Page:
Thursday’s session of an ongoing arson trial featured a recorded audio interview between investigators and a suspect in last June’s arson at Adair-Kennedy Memorial Park, and the showing of security camera footage of the alleged arsonists.
Ashley R. Johnston, 19, appeared for trial in Juneau Superior court Thursday wearing the same white shirt as Wednesday, but her hair had either been pulled together tighter or trimmed substantially overnight so as to not reveal much of the previously-bleached ponytail.
A witness on Wednesday testified that he didn’t know if a suspect leaving the fire scene was Johnston. He could only say that the suspect was on a bicycle and appeared to have blond frizzy hair.
Detective Krag Campbell was the lead investigator in the case. Along with Sargent Paul Hatch, they caught up to Johnston at Miners Mercantile building about a week after the arson on June 19, 2012. During much of the hour-long interview, Campbell and Hatch tried to elicit a response or reaction by claiming that they had more information about Johnston’s involvement in the fire. But she claimed she couldn’t remember being at the park or who she was with.
“This investigation clearly shows that you’re the one that set that fire,” Hatch said in recording played back for jurors on Thursday.
“Yeah, like I said, I’m not denying it or saying about it because I didn’t remember what happened that night,” Johnston responded. “I don’t remember talking about the fire.”
“I don’t recall, but the evidence clearly shows that I did it,” Johnston also said during the recorded interview.
“So you’re saying you, like you’re the one that started the fire?,” asks Hatch.
“Yeah, you guys say that you got evidence that says that I did it,” answers Johnston.
At first, Johnston said she did not remember seeing flames because she blacked out. But she remembered the smell of burning rubber. She also thought Dillon West liked watching fire, and Ryan Martin poured a flammable liquid to accelerate the dwindling fire and light more spots before telling her to run.
She told Campbell and Hatch that there was a stain left on the pink strap of her bag or backpack. The bag was eventually taken by officers.
Johnston is standing trial this week on felony arson and criminal mischief charges, and a misdemeanor criminal trespass charge for the June 19th incident. Along with Martin, West, and another youth who quickly departed and was not charged with a crime, Johnston went to the Adair-Kennedy park after 1:30 a.m.
Martin or West then allegedly moved or ripped out security cameras at the concession stand before they climbed the fence that encircled the football and soccer field at the park. The turf was being replaced then.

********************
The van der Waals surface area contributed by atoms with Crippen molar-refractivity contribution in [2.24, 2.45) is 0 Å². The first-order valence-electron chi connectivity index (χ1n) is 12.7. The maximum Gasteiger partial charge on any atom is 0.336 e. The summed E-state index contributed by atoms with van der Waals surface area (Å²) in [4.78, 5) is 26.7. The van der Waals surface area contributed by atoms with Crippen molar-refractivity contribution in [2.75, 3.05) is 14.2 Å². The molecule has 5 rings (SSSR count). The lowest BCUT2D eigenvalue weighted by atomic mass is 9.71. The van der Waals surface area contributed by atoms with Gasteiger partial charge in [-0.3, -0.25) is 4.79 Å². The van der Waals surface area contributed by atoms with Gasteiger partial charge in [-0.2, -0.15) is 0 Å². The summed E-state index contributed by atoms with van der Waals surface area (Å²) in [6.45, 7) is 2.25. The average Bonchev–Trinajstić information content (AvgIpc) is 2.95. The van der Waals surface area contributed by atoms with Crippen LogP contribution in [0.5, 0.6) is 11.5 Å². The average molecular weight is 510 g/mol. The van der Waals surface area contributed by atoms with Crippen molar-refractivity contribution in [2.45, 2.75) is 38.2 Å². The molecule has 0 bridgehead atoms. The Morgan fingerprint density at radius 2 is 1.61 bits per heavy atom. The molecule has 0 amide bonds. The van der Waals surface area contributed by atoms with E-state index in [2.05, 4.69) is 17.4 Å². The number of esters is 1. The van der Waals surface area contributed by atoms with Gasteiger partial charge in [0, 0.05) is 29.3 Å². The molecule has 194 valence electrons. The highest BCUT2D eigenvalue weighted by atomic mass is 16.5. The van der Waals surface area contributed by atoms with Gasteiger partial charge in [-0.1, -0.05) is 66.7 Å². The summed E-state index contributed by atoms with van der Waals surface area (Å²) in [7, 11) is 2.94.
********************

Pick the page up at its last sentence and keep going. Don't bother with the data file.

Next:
As many as ninety drums of adhesive on two pallets (Recent testimony has been unclear on the exact amount of adhesive stored on site), seaming tape, a yard tractor and a trailer used to spread out the rubber in-fill on top of the turf were positioned inside the fenced area. Martin, West, and Johnston allegedly went up to the upper announcer’s booth in the stands by climbing around a fence and entered through the booth window that faces the field.
A fire extinquisher was discharged and footprints that appeared to match Martin and West’s shoes were left as the trio allegedly went back down to the field and started the fire among the flammable adhesive.
Campbell also showed video footage from several cameras between 1:45 and 3:55 that morning that appeared to show Johnston at the scene, Martin adjusting a couple cameras and disabling one, all three entering the fenced turf area, Johnston allegedly approaching the announcer’s booth, then all three apparently exiting the field by climbing on top a bear-proof garbage can inside the fence. But none of the footage showed any of the three actually starting the fire. None of the cameras were aimed toward the turf supplies or equipment.
Other testimony yesterday came from CBJ Parks and Landscape Superintendent George Schaaf who described retrieving the footage of the security cameras and a time-lapse camera aimed at the field.
Daniel Zabel of the Georgia company now called Shaw Sports Turf described tractor repairs, arranging for expedited shipping of a new spreader and adhesive, and workers cooling their heels for as much as ten days in Juneau – delaying the project and costing an additional $30,000.
Johnston’s attorney has filed a motion to reconsider the judge’s decision about questioning Campbell about potential bias. Martin is the son of a long-time Juneau police officer and public defender Timothy Ayer believes his client was treated unfairly compared to Martin.
Martin and West are expected to stand trial April 1st on charges related to the vandalism at the park.
- The PFD veto of $666 million covered a little more than a fifth of the budget gap.
- The CEO of the Alaska Mental Health Trust Authority stepped down on Monday. Jeff Jessee served as CEO for 21 years. According to a press release from the organization, he is transitioning to a new role ahead of his planned retirement in three years.
- The Alaska State Commission for Human Rights is the state’s anti-discrimination agency. In 2011, a legislative audit found that the agency wasn’t doing its job. Five years later, the agency is still trying to move forward.